As the recipient of an OBE, with at least two current education awards and a meeting room named in her honour, Betty Watts is already distinguished among Board chairs, but she is likely to be unique in having her image featured on a carved emu egg in a collection held by the National Museum of Australia.
The most highly qualified founding member, and the longest-serving member, of the Board of Teacher Education, serving as Chair for over seven years in total, Professor Betty Watts gave distinguished service to education in Queensland and Australia more widely in several capacities. Her eminent career included many years as a researcher and teacher at the University of Queensland, with a particular focus on Aboriginal education and special education.
Having been on the Board since its inception in 1971, Professor Watts became Deputy Chair in 1977 and was appointed Chair in June 1979. Besides chairing several Board committees on teacher education courses in the ‘70s, Professor Watts also represented Queensland on the National Inquiry into Teacher Education Committee (1978-1980) which resulted in the influential Auchmuty Report.
Professor Watts retired from her role as Professor of Special Education and Director of the Schonell Research Centre at the University of Queensland at the end of 1981, to allow her to devote more time to her research and her other interests. In April 1982 she resigned from the role of Chair of the Board, but was re-appointed in October 1984. She maintained this role until the change from the Board of Teacher Education to the Board of Teacher Registration at the start of 1989. In particular, Professor Watts led the major review of teacher education and teacher registration undertaken by the BTE between 1985 and 1987 culminating in the report Project 21: Teachers for the Twenty-First Century.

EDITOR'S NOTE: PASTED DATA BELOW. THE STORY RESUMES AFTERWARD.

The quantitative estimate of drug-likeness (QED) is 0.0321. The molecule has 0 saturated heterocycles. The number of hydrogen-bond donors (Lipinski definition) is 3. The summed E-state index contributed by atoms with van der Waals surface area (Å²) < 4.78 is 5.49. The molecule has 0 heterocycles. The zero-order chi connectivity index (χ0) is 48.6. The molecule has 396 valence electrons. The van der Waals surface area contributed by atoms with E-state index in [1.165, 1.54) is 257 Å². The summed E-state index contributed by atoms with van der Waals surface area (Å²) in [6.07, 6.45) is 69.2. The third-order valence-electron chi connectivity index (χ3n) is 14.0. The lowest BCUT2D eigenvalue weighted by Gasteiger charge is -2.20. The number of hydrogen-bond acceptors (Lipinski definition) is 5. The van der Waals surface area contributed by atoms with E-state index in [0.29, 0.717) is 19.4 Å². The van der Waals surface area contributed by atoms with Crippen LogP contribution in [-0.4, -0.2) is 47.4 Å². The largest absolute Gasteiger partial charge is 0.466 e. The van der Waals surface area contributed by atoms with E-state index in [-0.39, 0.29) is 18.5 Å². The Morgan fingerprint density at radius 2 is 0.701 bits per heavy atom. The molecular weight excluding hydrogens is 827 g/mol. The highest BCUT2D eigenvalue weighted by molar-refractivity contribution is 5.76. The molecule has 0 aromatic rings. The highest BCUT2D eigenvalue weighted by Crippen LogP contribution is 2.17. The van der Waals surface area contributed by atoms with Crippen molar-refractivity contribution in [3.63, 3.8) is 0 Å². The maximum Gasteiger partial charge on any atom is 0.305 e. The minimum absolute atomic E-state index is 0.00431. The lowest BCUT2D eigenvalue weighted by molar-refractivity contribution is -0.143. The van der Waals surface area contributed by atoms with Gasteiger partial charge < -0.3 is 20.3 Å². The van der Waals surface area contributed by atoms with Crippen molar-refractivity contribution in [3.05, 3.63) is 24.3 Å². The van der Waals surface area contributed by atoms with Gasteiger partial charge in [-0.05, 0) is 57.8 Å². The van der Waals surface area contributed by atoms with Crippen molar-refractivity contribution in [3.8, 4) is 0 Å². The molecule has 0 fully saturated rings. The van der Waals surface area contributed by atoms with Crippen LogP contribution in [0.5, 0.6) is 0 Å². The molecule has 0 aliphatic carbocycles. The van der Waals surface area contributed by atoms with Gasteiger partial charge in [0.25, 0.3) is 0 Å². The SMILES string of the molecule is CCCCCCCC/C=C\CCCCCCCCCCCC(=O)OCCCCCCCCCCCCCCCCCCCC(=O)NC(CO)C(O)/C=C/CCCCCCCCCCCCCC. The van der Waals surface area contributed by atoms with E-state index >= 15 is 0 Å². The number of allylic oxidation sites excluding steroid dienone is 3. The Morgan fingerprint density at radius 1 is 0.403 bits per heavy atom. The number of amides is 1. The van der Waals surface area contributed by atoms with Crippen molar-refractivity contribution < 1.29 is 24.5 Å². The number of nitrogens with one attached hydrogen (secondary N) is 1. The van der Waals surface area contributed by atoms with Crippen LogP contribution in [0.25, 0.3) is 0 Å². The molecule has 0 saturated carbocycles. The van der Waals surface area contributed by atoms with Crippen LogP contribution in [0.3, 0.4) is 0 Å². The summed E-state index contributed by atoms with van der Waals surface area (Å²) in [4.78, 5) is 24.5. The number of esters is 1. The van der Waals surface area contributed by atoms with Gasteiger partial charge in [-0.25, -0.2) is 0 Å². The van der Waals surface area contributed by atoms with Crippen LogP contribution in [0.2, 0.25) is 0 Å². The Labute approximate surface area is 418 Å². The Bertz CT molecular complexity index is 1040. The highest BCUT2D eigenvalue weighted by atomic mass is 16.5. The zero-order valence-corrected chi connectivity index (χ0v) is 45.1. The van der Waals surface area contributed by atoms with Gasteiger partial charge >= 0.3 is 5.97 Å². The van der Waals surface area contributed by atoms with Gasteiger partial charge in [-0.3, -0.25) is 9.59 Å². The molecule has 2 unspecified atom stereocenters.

Professor Watts had served the work of teacher regulation in Queensland for almost all of the 17 years since the beginning of the BTE. Her leadership through the early period of teacher regulation in Queensland undoubtedly contributed to the strength and outstanding status of the profession today.
Professor Betty Watts died in Sydney in November 1997. Neville Fry, the former Director of the BTE (1979-1988) and the BTR (1989-1996) noted that “Betty was absolutely dedicated to the profession of teaching and to the BTE as a body which she saw as having a significant impact on the standing of the profession in Queensland” (Board of Teacher Registration, 1998, p. 2).
In 2011, the QCT introduced a new award to its suite of excellence in teaching awards, the Professor Betty H Watts OBE Memorial Award, for an outstanding contribution to education. It is fitting that this award to honour an inaugural member of the BTE and a long serving Chair was established in the year of the 40th anniversary since the beginning of the BTE.
Board of Teacher Registration. (May, 1998). Vale Professor Betty Watts. The Registered Teacher, p. 2
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